Recommended Team Size: 2-3 players, with the ability for a large group to divide into multiple teams and compare scores on a private leaderboard

Play Time: There is a 90-minute game clock.

Price: $20 per player

Booking: After booking, you can play at any time.

You can opt to organize a game for a large group (unlimited in size), divided into smaller teams of 3-4 players each, through the PALACESPHERE Game Administrator Portal (GAP). Here’s how it works.

Description

The Ruby Palace is a point-and-click game that takes players through various rooms in a mansion where they will solve puzzles. Each solved puzzle opens a door that leads to the next room. This culminates in a final puzzle.

Overhead view of an ornate lounge with intriacate woodwork in the floor.

Hivemind Review Scale

Palace Games – Palace of Destiny [Hivemind Review]

At the time of this review (April 12, 2020), this game was still in testing and development. The content has since expanded and play time has substantially increased.

Palace of Destiny is a free digital game created by Palace Games.

Style of Play: Light Puzzle Hunt

Required Equipment: Computer with internet connection, pen and paper

Recommended Team Size: 1-4

Play Time: about 60 minutes

Price: Free

Booking: Click to play at any time

PalaceSphere Logo

Yesterday we introduced the Hivemind Review format. This is the very first Hivemind Review.

Hivemind Review Scale

REA's hivemind review scale - 3 is recommended anytime, 2 recommended in quarantine, 1 is not recommended.

Read more about our Hivemind Review format.

Theresa W’s Reaction

Rating: 3 out of 3.

Palace of Destiny was a solid at-home game littered with pop culture references. Google-fu comes in handy, as most of the game requires outside knowledge. The puzzles were clever and unique, yet relied a bit on pop culture that would be hard to solve without prior knowledge. Once you knew where to start, the puzzles were fun and engaging. The end of the game wasn’t clear (they will be adding more puzzles), which was confusing. I would recommend this as a fun game to fill the time for both solo puzzlers and small groups.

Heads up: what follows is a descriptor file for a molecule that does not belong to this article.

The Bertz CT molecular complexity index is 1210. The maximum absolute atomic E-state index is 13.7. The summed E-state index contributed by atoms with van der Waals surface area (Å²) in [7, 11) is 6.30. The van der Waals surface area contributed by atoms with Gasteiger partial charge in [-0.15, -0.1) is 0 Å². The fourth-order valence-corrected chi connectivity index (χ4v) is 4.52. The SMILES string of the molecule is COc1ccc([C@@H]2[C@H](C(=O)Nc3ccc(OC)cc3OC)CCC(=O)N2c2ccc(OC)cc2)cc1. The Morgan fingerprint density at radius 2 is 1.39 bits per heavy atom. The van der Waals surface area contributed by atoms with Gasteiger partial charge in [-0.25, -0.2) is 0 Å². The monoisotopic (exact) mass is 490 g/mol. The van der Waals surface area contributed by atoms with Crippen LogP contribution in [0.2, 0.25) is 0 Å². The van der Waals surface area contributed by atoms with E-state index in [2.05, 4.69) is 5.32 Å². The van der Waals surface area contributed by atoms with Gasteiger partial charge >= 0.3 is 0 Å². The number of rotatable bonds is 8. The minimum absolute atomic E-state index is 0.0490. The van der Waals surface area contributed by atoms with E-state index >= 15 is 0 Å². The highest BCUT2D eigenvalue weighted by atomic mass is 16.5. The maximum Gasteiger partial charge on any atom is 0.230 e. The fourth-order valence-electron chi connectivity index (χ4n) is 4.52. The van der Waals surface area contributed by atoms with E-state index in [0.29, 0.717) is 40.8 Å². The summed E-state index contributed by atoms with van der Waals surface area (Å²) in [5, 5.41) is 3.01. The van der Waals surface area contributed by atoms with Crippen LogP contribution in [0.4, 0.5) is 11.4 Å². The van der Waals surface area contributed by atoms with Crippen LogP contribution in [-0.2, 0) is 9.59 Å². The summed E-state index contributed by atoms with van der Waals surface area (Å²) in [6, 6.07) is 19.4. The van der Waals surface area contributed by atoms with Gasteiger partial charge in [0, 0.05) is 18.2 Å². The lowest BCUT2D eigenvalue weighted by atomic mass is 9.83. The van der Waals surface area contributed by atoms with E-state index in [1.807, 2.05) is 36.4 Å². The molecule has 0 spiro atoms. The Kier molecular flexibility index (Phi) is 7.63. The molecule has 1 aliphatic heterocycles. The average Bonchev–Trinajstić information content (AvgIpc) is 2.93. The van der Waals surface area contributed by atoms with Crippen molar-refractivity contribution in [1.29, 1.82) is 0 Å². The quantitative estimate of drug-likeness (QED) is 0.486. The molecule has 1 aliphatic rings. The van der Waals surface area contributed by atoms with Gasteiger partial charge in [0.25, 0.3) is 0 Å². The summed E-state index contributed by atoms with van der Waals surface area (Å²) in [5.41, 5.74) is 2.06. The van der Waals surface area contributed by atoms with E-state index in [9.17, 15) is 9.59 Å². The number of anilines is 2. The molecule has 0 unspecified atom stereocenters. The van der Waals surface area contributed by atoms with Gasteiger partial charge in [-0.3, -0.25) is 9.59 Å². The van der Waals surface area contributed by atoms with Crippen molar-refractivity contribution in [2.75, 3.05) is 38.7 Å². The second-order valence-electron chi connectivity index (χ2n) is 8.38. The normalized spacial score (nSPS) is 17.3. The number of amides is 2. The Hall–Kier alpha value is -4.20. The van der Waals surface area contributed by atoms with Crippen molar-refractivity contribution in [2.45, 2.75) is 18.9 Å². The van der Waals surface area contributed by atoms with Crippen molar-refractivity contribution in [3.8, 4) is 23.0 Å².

An overhead view of a gridded floor within a room. The door is flanked by knights.

Diana Kobrynowicz’s Reaction

Rating: 2 out of 3.

I loved the idea of the Palace of Destiny — who doesn’t want to explore a Palace for adventure and mystery? Here, you enter a room, explore, solve, and move on to the next room. The hint system is thematically consistent and works well.

This adventure is very puzzle-centric. Most puzzles need significant outside knowledge to solve. Some of that was tediously obscure, but nothing that some Google sleuthing wouldn’t overcome. This experience lacked a cohesive story, so enthusiasts who love puzzle-focused challenges will like this far more than those who prefer on-theme puzzles interwoven with a compelling narrative.

The Lone Puzzler’s Reaction

Rating: 2 out of 3.

Series of linear puzzles that were pretty fun to play but that relied a bit too much on outside resources (Google) – expected more of a self-contained escape room-like feel to the game. Game play was good – puzzles were moderate difficulty – probably better for casual players than enthusiasts.

A mirror that reads, "When a puzzle is tough, and your minds in a twist, click the button below, and we'll give you the gist."

Peih Gee Law’s Reaction

Rating: 3 out of 3.

This was a fun little puzzle hunt. It took a while to get used to the rhythm of puzzles and having to Google many things. The format was a little unwieldy at times; a few really required either pop culture knowledge or a ton of googling. Some puzzles were a bit tedious, requiring you to refer back and forth. Overall, though, the puzzles were very satisfying, especially if you have a lot of time on your hands like we all do currently in quarantine.

Theresa Piazza’s Reaction

Rating: 2 out of 3.

If online point-and-click escape room games and Puzzled Pint had a baby, it might be this game. The free beta of Palace of Destiny has about an hour’s worth of puzzling to offer either a team or lone puzzler. Each room and puzzle offered a distinct challenge, which we enjoyed solving with the help of a collaborative Google doc full of screenshots. One puzzle required outside knowledge that we didn’t immediately recognize, causing our team to stall for quite a while as we threw all ideas out there, just to see what would stick. Palace Games has teased that Palace of Destiny will be expanded, and I’m looking forward to seeing what they add next!

Format Description

You navigate to a URL, and after signing up for an account, you are met with a series of rooms inside a browser window, each gated by a puzzle to solve before you can progress to the next room. The door is barred by a passcode that is revealed after solving the puzzle. 9 rooms later, you reach the (temporary) end of the series!

This is a classic-style point-and-click overhead two-dimensional game. If you’re playing with friends in other locations, you can either screen share your experience, or each create your own login and play along. Each login is completely siloed and not connected to a team.